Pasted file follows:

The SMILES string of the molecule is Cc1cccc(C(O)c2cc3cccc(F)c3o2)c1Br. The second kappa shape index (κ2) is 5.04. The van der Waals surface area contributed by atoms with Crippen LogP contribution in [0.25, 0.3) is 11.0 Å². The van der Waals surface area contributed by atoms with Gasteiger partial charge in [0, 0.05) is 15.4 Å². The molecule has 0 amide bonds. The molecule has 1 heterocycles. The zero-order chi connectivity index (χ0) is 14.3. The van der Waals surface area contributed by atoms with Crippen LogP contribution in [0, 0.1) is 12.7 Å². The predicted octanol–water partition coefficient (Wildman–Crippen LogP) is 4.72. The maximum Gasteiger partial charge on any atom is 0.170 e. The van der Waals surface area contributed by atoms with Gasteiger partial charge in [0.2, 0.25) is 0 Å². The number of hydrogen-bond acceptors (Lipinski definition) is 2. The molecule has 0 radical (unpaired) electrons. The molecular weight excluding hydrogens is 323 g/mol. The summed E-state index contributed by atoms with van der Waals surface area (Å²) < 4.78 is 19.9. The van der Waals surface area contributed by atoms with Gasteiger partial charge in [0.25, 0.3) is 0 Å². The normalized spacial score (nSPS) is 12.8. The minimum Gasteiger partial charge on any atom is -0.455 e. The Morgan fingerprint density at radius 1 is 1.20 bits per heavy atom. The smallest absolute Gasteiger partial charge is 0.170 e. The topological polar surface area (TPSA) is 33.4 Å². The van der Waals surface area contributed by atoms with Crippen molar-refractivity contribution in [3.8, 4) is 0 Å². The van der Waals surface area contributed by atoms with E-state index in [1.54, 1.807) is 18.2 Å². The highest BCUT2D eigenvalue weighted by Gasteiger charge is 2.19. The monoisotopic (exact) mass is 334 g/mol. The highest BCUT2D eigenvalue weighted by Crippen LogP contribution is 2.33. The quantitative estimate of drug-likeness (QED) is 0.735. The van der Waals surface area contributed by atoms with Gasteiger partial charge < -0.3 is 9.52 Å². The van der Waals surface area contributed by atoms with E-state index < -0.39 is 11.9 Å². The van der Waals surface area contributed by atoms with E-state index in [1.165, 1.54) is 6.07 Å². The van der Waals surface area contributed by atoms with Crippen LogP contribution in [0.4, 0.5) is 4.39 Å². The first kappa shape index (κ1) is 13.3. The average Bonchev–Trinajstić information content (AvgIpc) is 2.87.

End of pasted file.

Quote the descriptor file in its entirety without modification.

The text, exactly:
The SMILES string of the molecule is Cc1cccc(C(O)c2cc3cccc(F)c3o2)c1Br. The second kappa shape index (κ2) is 5.04. The van der Waals surface area contributed by atoms with Crippen LogP contribution in [0.25, 0.3) is 11.0 Å². The van der Waals surface area contributed by atoms with Gasteiger partial charge in [0, 0.05) is 15.4 Å². The molecule has 0 amide bonds. The molecule has 1 heterocycles. The zero-order chi connectivity index (χ0) is 14.3. The van der Waals surface area contributed by atoms with Crippen LogP contribution in [0, 0.1) is 12.7 Å². The predicted octanol–water partition coefficient (Wildman–Crippen LogP) is 4.72. The maximum Gasteiger partial charge on any atom is 0.170 e. The van der Waals surface area contributed by atoms with Gasteiger partial charge in [0.2, 0.25) is 0 Å². The number of hydrogen-bond acceptors (Lipinski definition) is 2. The molecule has 0 radical (unpaired) electrons. The molecular weight excluding hydrogens is 323 g/mol. The summed E-state index contributed by atoms with van der Waals surface area (Å²) < 4.78 is 19.9. The van der Waals surface area contributed by atoms with Gasteiger partial charge in [0.25, 0.3) is 0 Å². The normalized spacial score (nSPS) is 12.8. The minimum Gasteiger partial charge on any atom is -0.455 e. The Morgan fingerprint density at radius 1 is 1.20 bits per heavy atom. The smallest absolute Gasteiger partial charge is 0.170 e. The topological polar surface area (TPSA) is 33.4 Å². The van der Waals surface area contributed by atoms with Crippen molar-refractivity contribution in [3.8, 4) is 0 Å². The van der Waals surface area contributed by atoms with E-state index in [1.54, 1.807) is 18.2 Å². The highest BCUT2D eigenvalue weighted by Gasteiger charge is 2.19. The monoisotopic (exact) mass is 334 g/mol. The highest BCUT2D eigenvalue weighted by Crippen LogP contribution is 2.33. The quantitative estimate of drug-likeness (QED) is 0.735. The van der Waals surface area contributed by atoms with Gasteiger partial charge < -0.3 is 9.52 Å². The van der Waals surface area contributed by atoms with E-state index < -0.39 is 11.9 Å². The van der Waals surface area contributed by atoms with E-state index in [1.165, 1.54) is 6.07 Å². The van der Waals surface area contributed by atoms with Crippen LogP contribution in [0.4, 0.5) is 4.39 Å². The first kappa shape index (κ1) is 13.3. The average Bonchev–Trinajstić information content (AvgIpc) is 2.87.